p.s. I've been trying to upload some pictures but there is no Broadband here and the pc keeps crashing. Nicola, who came here to teach music, as found herself teaching excel and word every day to 40 pupils in their late teens and twenties. The class shares two ancient computers. She made them some cardboard keyboards last night - they are over the moon! What a different world.

Wednesday, 18 July 2007

Update after day 3

Our project in Rwanda is now moving incredibly quickly. A bit of background information. The Girubuntu project was initially set up in 1994 to provide an orphanage for survivors of the genocide. Some of the orignal survivors still live at the site, others come back during university breaks, others have moved on. Also on the site is the pre-school, currently for 80 children most of whom are orphans themselves.

Yesterday I met the children. At the pre-schools I have helped in the UK a lot of time is spent in play. We believe that children will learn a lot about themselves, the world, and how to interact with others through playing. In the UK children have lots of time for academic study later. However here in Rwanda I have been told that 50% of children never even finish primary school, therefore the teachers try to really teach these tiny pre-schoolers as much as academic work as possible even at such a young age. They are also being taught English and French - even though outside school they speak "Kinynaranwda".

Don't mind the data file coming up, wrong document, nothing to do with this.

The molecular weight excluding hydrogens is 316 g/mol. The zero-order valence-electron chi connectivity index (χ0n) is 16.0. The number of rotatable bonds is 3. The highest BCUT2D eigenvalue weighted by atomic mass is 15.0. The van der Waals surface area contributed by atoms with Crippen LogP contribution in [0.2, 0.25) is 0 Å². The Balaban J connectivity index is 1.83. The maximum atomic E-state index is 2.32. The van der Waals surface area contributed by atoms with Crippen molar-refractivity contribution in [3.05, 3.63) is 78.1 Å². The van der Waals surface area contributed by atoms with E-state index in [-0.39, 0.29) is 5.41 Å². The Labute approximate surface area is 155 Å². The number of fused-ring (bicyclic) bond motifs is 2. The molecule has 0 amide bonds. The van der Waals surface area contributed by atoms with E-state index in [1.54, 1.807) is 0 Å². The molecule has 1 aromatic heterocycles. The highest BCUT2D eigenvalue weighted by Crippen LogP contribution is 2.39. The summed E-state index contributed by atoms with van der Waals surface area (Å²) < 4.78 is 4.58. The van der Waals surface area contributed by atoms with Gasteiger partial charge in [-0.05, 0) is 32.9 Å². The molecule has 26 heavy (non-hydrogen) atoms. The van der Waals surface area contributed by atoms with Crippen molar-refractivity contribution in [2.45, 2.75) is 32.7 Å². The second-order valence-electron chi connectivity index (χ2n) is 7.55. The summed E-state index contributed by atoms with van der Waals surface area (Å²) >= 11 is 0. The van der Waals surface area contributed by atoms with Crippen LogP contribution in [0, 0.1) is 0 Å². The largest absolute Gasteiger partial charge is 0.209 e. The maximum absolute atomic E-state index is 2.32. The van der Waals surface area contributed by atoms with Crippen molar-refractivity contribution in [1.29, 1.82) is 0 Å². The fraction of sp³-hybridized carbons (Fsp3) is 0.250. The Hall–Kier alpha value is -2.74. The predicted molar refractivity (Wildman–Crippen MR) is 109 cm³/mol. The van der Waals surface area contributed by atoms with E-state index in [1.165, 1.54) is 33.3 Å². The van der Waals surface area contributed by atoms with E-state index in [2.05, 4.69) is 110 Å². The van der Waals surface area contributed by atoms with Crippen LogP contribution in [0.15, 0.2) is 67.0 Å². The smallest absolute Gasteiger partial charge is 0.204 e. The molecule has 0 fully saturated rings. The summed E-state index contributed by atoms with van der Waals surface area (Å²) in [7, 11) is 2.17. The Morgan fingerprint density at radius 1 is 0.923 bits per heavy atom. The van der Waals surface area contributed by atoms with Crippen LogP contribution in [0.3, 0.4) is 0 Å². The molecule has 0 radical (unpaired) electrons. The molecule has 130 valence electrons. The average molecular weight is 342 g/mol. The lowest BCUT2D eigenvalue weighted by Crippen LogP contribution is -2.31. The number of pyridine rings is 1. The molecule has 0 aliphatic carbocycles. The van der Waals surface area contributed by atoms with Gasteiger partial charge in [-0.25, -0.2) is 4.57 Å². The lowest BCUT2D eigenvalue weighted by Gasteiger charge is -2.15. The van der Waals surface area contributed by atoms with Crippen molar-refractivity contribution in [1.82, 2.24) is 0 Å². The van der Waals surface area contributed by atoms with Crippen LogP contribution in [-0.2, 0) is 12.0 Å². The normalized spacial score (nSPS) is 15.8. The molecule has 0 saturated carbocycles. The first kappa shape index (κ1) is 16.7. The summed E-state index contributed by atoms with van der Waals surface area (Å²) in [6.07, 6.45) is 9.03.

The state of the "classrooms" was really sad with crumbling walls and leaking roofs. Working alongside local people we are completely refurbishing the existing classrooms and building a new one to allow the school to grow. We start at 7am each morning. I have been plastering, helping to put in new electrics and planning decorations which I hope will be fantastic.

It is an incredibly interesting country and with 20 different projects going on at the same time the conversation over dinner each evening is non-stop. Some of us are working with the country's top lawyers, some are working with street children and there is everything in between. What an opportunity to see a country through so many different peoples' eyes.

Monday, 16 July 2007

First impressions from Rwanda

We arrived in Kigali this morning. The countryside is incredibly beautiful from the air, a mosaic of terraced hills. I sat beside a Californian on the plane joining a safari to find chimpanzees and gorillas. First impressions are of a very tidy, well organised city. Helpful, friendly welcoming people.

After a quick briefing and a bite to eat we all disappear off towards our projects only a couple of hours behind the others. The project at the Girubuntu orphanage is so inspiring. In a tiny group of decaying classrooms 80 2 ½ to 6 year olds come for lessons each morning. I meet the teachers and the other volunteers. Together we discuss how to brighten up the old rooms whilst concrete is being mixed for the new classroom. We set about pulling out rusty nails and plastering. I am told the children are really excited about this project. Tomorrow I will meet them.

Half way there?